EMDR heals mental health symptoms by stimulating the brain similarly to how the body heals a physical injury. The brain is able to process an abundant amount of information consistently and with ease throughout our lifetime. It is this capacity that lets EMDR take the “stuck” memories and store it in a new way. During the reprocessing phase of EMDR, the brain can access the bad stuff (i.e., earlier memories that are disturbing) and the good stuff (e.g., a positive world view, your ability to cope) at the same time. It can take the positive adaptive thoughts and feelings and apply that to reprocess old disturbing memories.
Let’s look at one client’s story to see this in action:
Jill’s parents had heated fights when she was a child. Her parents thought she was sleeping during their shouting matches but, instead, Jill would stand with her ear pressed against her bedroom door, listening to every word. Sometimes she would hear glass shatter against the wall. Other times, it was the front door slamming followed by a car speeding off. Jill never knew when these fights were going to happen and she would anxiously stay awake as long as she could every night, listening to make sure her parents were safe.
Jill felt scared that one of her parents was going to get hurt during these fights or leave and never come back. One night, Jill heard her name in the midst of the yelling. This was the moment when Jill finally made sense of it all. She decided it must be her fault that her parents argued like this.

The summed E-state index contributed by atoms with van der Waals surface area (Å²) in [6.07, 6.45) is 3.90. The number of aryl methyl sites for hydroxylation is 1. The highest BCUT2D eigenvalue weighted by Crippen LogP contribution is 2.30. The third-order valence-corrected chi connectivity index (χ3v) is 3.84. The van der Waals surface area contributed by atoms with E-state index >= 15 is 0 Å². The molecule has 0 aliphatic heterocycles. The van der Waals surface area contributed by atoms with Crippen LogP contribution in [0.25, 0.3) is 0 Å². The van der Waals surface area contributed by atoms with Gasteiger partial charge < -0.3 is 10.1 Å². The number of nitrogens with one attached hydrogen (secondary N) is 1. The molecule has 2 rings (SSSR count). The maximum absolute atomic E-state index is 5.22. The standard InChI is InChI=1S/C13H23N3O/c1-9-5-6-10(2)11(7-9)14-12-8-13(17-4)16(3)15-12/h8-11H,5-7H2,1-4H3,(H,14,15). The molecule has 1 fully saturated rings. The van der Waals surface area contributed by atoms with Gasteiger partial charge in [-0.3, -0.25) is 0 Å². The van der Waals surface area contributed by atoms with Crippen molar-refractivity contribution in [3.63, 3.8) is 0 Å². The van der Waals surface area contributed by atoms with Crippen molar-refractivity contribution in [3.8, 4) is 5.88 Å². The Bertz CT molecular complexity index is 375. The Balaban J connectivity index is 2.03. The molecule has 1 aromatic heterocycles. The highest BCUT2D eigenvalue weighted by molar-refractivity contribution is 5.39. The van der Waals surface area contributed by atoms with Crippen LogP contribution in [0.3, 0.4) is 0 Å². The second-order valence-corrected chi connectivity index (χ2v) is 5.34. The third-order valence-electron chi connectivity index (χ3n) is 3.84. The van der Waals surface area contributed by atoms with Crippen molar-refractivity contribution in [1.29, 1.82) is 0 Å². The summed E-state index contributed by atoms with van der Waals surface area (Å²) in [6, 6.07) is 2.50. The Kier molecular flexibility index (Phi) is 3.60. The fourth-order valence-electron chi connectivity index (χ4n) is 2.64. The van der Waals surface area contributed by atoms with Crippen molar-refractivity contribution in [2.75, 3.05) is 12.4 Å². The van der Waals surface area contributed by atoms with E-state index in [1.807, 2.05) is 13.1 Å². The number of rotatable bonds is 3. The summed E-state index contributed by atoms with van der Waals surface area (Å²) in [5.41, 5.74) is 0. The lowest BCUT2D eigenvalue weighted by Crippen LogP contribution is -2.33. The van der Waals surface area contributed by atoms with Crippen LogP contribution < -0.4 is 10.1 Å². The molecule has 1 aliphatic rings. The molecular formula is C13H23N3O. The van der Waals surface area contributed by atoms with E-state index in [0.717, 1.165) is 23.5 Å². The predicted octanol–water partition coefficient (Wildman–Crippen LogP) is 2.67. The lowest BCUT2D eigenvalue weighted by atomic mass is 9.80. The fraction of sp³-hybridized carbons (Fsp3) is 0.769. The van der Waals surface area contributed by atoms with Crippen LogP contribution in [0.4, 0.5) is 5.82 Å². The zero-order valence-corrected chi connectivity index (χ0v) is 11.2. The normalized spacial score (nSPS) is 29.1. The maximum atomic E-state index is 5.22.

There was no way for Jill to see that her parents’ fights had nothing to do with her. Her explanation (i.e., “It’s my fault”) perfectly matched her stage of child development. She was unable to process the intense thoughts, feelings, and body sensations that came with her nightly high alerts. These early memories were stored in a maladaptive way—stuck and never processed.
As an adult, Jill often felt she was responsible for the events in her life that were completely out of her control. She felt scared and anxious whenever little things reminded her of what happened, like a door slamming shut or someone raising their voice. Although Jill was no longer a child in a helpless situation, she did anything possible to avoid confrontation.
Jill was unhappy in her romantic relationship and taken advantage of by her friends. She felt like it was her fault that her partner did not show affection or express his feelings. With her friends, Jill was the one who organized gatherings, took care of people when they were sick, and listened during times of crisis. She felt good about showing up for her friends but also drained by the amount of energy she put into her friendships. At her job, Jill worked hard for two years towards a promotion. When she found out that a new hire landed the position, Jill had a meltdown at work. The next week, Jill made her first therapy appointment.
In therapy, Jill’s focus was to reprocess those “stuck” childhood memories. For many people, one goal of therapy is to take the sunglasses off and to see the world without blame, shame, and guilt. Trauma therapy gave Jill the opportunity to see the world in full color by being present, connected, and free.